Introduction to Blazor

Is Blazor the right choice for your application?

Blazor overview

Blazor is a Single Page Application (SPA) web framework that is part of the ASP.NET Core framework. Blazor enables you to create progressive web apps using C#, having significantly less reliance on JavaScript that was necessary in previous versions of ASP.NET. This model is intended to make Blazor appealing to current C# developers, since they can focus less on JavaScript and write more in C# for full-stack development. Blazor apps are built with reusable UI components that may be shared within or across applications. Blazor components include anything that is a UI element, such as an entire page, dialog, part of a page, data entry form, or more. Components access data through an API or other server-side endpoint through HTTP. JavaScript developers are familiar with this programming model in which the client-side code calls APIs to retrieve and send data. However, in Blazor, both the server-side code (APIs, models, etc...) and the client are written in C#. This enables Blazor developers to do full-stack development all in .NET, though it’s also possible to write JavaScript if desired.

Blazor apps have one of two hosting models: Blazor Server or Blazor WebAssembly. In .NET 8, Microsoft is planning on combining both models into the Blazor United framework. Both models have the same basic capabilities with a few key differences:

Blazor Server

Blazor Server renders the UI on the server and sends the results to the client, similar in concept to ASP.NET MVC. After the page is rendered on the client, Blazor Server then uses SignalR for instant communication between client and server. This differs from previous versions of ASP.NET because they use the full HTTP request/response cycle. In Blazor server, the components that communicate between server and client are also responsible for invoking JavaScript calls and handling DOM manipulation if any is necessary.

Blazor WebAssembly

The focus of Blazor WASM (Blazor WebAssembly) is the client. The first time someone uses a browser to access a Blazor WebAssembly application, the application is compiled and both the application and .NET framework are downloaded to the client. The application is then run as a .NET application in a sandboxed environment on the client. At this point, optimizations are run, such as trimming unused code, caching, and HTTP compression. The Blazor WASM runtime uses JavaScript interop to invoke JavaScript calls and handle DOM manipulation. This may feel like Silverlight to some, however WebAssembly is not a plug-in. WebAssembly is an open-source W3C standard and it is supported by all major browsers, making Blazor WASM a more sustainable model in comparison to Silverlight.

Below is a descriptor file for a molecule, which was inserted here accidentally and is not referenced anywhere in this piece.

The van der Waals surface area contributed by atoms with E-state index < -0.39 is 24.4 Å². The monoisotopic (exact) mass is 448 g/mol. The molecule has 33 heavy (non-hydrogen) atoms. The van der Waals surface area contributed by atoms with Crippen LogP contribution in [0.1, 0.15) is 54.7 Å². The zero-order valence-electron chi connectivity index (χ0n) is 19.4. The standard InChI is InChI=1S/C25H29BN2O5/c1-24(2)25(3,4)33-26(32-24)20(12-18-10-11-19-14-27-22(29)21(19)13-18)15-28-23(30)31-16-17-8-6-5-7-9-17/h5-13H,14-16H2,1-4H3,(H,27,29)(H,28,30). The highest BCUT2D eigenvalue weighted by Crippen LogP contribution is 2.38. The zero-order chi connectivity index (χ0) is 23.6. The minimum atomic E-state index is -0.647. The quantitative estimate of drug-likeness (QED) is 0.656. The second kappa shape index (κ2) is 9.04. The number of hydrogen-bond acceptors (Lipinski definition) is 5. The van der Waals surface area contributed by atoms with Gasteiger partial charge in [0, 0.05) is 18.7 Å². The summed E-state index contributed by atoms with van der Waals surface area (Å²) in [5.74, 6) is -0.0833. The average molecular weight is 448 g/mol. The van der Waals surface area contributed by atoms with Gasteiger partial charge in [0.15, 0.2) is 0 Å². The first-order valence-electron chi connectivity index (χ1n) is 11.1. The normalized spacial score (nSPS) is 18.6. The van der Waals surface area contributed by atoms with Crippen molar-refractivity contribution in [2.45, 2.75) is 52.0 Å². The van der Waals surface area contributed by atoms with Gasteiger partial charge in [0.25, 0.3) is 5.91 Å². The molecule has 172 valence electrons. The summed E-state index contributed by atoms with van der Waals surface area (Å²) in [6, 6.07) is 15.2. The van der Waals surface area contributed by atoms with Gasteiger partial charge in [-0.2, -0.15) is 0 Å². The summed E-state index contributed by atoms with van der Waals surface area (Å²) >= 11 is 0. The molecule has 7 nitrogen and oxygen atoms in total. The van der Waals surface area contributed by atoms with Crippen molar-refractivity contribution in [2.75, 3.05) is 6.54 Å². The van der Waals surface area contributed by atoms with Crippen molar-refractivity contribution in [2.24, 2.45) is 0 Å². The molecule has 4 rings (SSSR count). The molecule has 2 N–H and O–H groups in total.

Choosing a Hosting Model

Choosing the hosting model will depend on your requirements and target audience for your application. In some cases, Below are a few things to consider when choosing a hosting model for Blazor applications:

  • Blazor Server may be slower while running because it needs to make calls to the backend.
  • Blazor WASM may have a slower initial load time, because it needs to be downloaded first.
  • While WebAssembly is an open standard, it’s not supported on older browsers. If you must support older browsers then go with Blazor Server.
  • Blazor WASM may be more scalable because the load is on the client.
  • Blazor WASM can run offline, while Blazor Server does not support offline apps.

However, with the advent of lazy loading in Blazor, some of these concerns are reduced. Additionally, recent releases of Blazor have introduced a hybrid model in which you can develop desktop apps.

It may seem difficult to choose a model, but the good news is that you can switch between models fairly easily.


Blazor is Microsoft’s newest offering for web development. It promises less JavaScript than traditional web development while using more C# in a SPA framework. Blazor is built on the ASP.NET stack so it takes advantage of mature technology features such as the hosting model, routing, program structure, and middleware. For those moving to Blazor from ASP.NET, the learning curve is less steep since you can reuse a lot of your existing ASP.NET and web development skills.

See Also